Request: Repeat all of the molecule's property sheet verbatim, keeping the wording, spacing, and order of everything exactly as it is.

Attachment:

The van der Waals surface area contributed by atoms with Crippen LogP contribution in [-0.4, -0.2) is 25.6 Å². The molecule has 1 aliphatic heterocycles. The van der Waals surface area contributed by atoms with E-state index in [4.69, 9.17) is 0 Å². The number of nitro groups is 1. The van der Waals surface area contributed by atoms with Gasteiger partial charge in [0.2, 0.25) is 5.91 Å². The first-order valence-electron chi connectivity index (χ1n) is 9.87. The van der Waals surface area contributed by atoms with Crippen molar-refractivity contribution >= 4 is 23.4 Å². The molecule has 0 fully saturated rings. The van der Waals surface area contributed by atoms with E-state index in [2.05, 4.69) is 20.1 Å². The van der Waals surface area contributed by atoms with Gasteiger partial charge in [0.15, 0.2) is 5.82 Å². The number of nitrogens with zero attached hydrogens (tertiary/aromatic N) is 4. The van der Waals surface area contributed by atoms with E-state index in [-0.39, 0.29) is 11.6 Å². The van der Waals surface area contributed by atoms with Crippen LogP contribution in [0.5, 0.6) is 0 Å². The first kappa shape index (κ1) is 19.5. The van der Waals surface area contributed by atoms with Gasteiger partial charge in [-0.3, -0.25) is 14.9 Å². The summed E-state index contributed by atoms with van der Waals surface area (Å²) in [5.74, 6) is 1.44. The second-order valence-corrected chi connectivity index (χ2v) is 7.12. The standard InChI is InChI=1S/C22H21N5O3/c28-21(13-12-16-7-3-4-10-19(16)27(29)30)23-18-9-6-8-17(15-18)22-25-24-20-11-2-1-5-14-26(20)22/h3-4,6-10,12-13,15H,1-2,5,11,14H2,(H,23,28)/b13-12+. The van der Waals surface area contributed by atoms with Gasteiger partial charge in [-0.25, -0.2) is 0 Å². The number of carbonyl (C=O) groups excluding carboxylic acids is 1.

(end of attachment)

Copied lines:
The van der Waals surface area contributed by atoms with Crippen LogP contribution in [-0.4, -0.2) is 25.6 Å². The molecule has 1 aliphatic heterocycles. The van der Waals surface area contributed by atoms with E-state index in [4.69, 9.17) is 0 Å². The number of nitro groups is 1. The van der Waals surface area contributed by atoms with Gasteiger partial charge in [0.2, 0.25) is 5.91 Å². The first-order valence-electron chi connectivity index (χ1n) is 9.87. The van der Waals surface area contributed by atoms with Crippen molar-refractivity contribution >= 4 is 23.4 Å². The molecule has 0 fully saturated rings. The van der Waals surface area contributed by atoms with E-state index in [2.05, 4.69) is 20.1 Å². The van der Waals surface area contributed by atoms with Gasteiger partial charge in [0.15, 0.2) is 5.82 Å². The number of nitrogens with zero attached hydrogens (tertiary/aromatic N) is 4. The van der Waals surface area contributed by atoms with E-state index in [-0.39, 0.29) is 11.6 Å². The van der Waals surface area contributed by atoms with Crippen LogP contribution in [0.5, 0.6) is 0 Å². The first kappa shape index (κ1) is 19.5. The van der Waals surface area contributed by atoms with Gasteiger partial charge in [-0.3, -0.25) is 14.9 Å². The summed E-state index contributed by atoms with van der Waals surface area (Å²) in [5.74, 6) is 1.44. The second-order valence-corrected chi connectivity index (χ2v) is 7.12. The standard InChI is InChI=1S/C22H21N5O3/c28-21(13-12-16-7-3-4-10-19(16)27(29)30)23-18-9-6-8-17(15-18)22-25-24-20-11-2-1-5-14-26(20)22/h3-4,6-10,12-13,15H,1-2,5,11,14H2,(H,23,28)/b13-12+. The van der Waals surface area contributed by atoms with Gasteiger partial charge in [-0.25, -0.2) is 0 Å². The number of carbonyl (C=O) groups excluding carboxylic acids is 1.